From Jon Hilsenrath at the WSJ: Fed Keeps Rates Unchanged, Sees Eventual Rise in 2015, 2016
The Fed also said it would reduce monthly purchases of mortgage and Treasury bonds by another $10 billion next month to $35 billion. ….With the job market gradually improving, the Fed is taking away that support and slowly turning its attention to the timing and pace of short-term interest rate increases. It has kept short-term rates near zero since December 2008 and isn’t planning to start raising them until next year.
From Robin Harding at the Financial Times: Fed sets the stage for lower volatility this summer
The most revealing bit of Fed analysis at the June meeting was the change that did not take place: there was almost no movement in the Fed’s expectations for inflation. Indeed, its forecasts for 2014, 2015 and 2016 were almost entirely unchanged – with inflation below target in every year.
That was something of a surprise given that the consumer price index – admittedly not the Fed’s preferred measure – is up by more than 2 per cent on a year ago. “The CPI index has been a bit on the high side,” said chairwoman Ms Yellen, “but I think the data that we’re seeing is noisy.”
excerpt with permission
From Goldman Sachs: FOMC Stays the Course
Today’s FOMC meeting was a touch more dovish than we expected. … Chair Yellen downplayed the recent firmer inflation data and signaled some willingness to let inflation overshoot the 2% target if the employment side of the mandate continues to disappoint.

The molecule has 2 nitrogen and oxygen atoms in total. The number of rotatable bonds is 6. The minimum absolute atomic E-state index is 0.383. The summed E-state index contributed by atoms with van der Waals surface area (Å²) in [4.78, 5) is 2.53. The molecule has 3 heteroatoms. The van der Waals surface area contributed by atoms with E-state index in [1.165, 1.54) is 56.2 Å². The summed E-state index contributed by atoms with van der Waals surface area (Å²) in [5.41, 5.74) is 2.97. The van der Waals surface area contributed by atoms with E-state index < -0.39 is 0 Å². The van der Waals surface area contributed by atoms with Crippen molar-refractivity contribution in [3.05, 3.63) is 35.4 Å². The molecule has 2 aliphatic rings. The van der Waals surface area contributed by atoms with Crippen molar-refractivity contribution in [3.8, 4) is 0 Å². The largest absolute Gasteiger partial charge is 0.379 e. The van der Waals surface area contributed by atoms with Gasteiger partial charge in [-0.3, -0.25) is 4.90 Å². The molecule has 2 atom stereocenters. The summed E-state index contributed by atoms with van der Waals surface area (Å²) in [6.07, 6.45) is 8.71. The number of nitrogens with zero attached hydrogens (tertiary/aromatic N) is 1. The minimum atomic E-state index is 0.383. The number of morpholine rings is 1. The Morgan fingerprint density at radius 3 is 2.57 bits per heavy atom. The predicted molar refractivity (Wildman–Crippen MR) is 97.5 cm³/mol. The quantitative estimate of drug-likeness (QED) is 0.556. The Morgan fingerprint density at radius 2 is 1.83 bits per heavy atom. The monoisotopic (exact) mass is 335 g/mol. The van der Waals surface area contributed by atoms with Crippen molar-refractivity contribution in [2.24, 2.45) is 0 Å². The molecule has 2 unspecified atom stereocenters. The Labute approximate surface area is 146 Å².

Our forecast for the first hike in the funds rate remains early 2016, about six months later than the FOMC’s own projections and the market consensus. …
The risks relative to our forecast are, however, tilted towards an earlier hike. One reason is that recent inflation news has been firmer than expected. Another is that financial conditions no longer appear tighter than “appropriate.”
• At 8:30 AM ET, the initial weekly unemployment claims report will be released. The consensus is for claims to decrease to 313 thousand from 317 thousand.
• At 10:00 AM, the Philly Fed manufacturing survey for June. The consensus is for a reading of 13.0, down from 15.0 last month (above zero indicates expansion).